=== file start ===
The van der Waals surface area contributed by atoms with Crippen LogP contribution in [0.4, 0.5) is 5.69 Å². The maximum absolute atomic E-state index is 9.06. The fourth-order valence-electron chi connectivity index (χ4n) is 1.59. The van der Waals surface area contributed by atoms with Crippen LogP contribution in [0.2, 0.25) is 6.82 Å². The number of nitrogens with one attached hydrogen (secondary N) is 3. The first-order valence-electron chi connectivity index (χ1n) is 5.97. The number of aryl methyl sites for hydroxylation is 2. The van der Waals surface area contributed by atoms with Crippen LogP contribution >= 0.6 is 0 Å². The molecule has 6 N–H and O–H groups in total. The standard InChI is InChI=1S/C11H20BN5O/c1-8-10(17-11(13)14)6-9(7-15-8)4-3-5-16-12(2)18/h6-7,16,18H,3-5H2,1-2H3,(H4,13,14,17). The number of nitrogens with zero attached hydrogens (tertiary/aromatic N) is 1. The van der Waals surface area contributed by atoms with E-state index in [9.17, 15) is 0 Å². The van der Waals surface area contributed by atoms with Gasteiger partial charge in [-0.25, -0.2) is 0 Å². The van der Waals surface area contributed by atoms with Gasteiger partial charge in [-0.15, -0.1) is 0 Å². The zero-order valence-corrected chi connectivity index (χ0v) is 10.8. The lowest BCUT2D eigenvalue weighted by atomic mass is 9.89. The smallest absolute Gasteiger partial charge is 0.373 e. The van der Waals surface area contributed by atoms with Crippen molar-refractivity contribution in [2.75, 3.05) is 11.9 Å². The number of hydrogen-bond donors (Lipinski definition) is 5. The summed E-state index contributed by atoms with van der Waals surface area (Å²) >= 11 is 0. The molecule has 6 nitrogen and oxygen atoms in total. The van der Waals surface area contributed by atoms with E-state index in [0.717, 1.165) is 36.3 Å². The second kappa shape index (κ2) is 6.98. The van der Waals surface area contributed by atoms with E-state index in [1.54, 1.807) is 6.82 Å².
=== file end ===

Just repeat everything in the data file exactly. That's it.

The van der Waals surface area contributed by atoms with Crippen LogP contribution in [0.4, 0.5) is 5.69 Å². The maximum absolute atomic E-state index is 9.06. The fourth-order valence-electron chi connectivity index (χ4n) is 1.59. The van der Waals surface area contributed by atoms with Crippen LogP contribution in [0.2, 0.25) is 6.82 Å². The number of nitrogens with one attached hydrogen (secondary N) is 3. The first-order valence-electron chi connectivity index (χ1n) is 5.97. The number of aryl methyl sites for hydroxylation is 2. The van der Waals surface area contributed by atoms with Crippen LogP contribution >= 0.6 is 0 Å². The molecule has 6 N–H and O–H groups in total. The standard InChI is InChI=1S/C11H20BN5O/c1-8-10(17-11(13)14)6-9(7-15-8)4-3-5-16-12(2)18/h6-7,16,18H,3-5H2,1-2H3,(H4,13,14,17). The number of nitrogens with zero attached hydrogens (tertiary/aromatic N) is 1. The van der Waals surface area contributed by atoms with E-state index in [9.17, 15) is 0 Å². The van der Waals surface area contributed by atoms with Gasteiger partial charge in [-0.25, -0.2) is 0 Å². The van der Waals surface area contributed by atoms with Gasteiger partial charge in [-0.15, -0.1) is 0 Å². The zero-order valence-corrected chi connectivity index (χ0v) is 10.8. The lowest BCUT2D eigenvalue weighted by atomic mass is 9.89. The smallest absolute Gasteiger partial charge is 0.373 e. The van der Waals surface area contributed by atoms with Crippen molar-refractivity contribution in [2.75, 3.05) is 11.9 Å². The number of hydrogen-bond donors (Lipinski definition) is 5. The summed E-state index contributed by atoms with van der Waals surface area (Å²) >= 11 is 0. The molecule has 6 nitrogen and oxygen atoms in total. The van der Waals surface area contributed by atoms with E-state index in [0.717, 1.165) is 36.3 Å². The second kappa shape index (κ2) is 6.98. The van der Waals surface area contributed by atoms with E-state index in [1.54, 1.807) is 6.82 Å².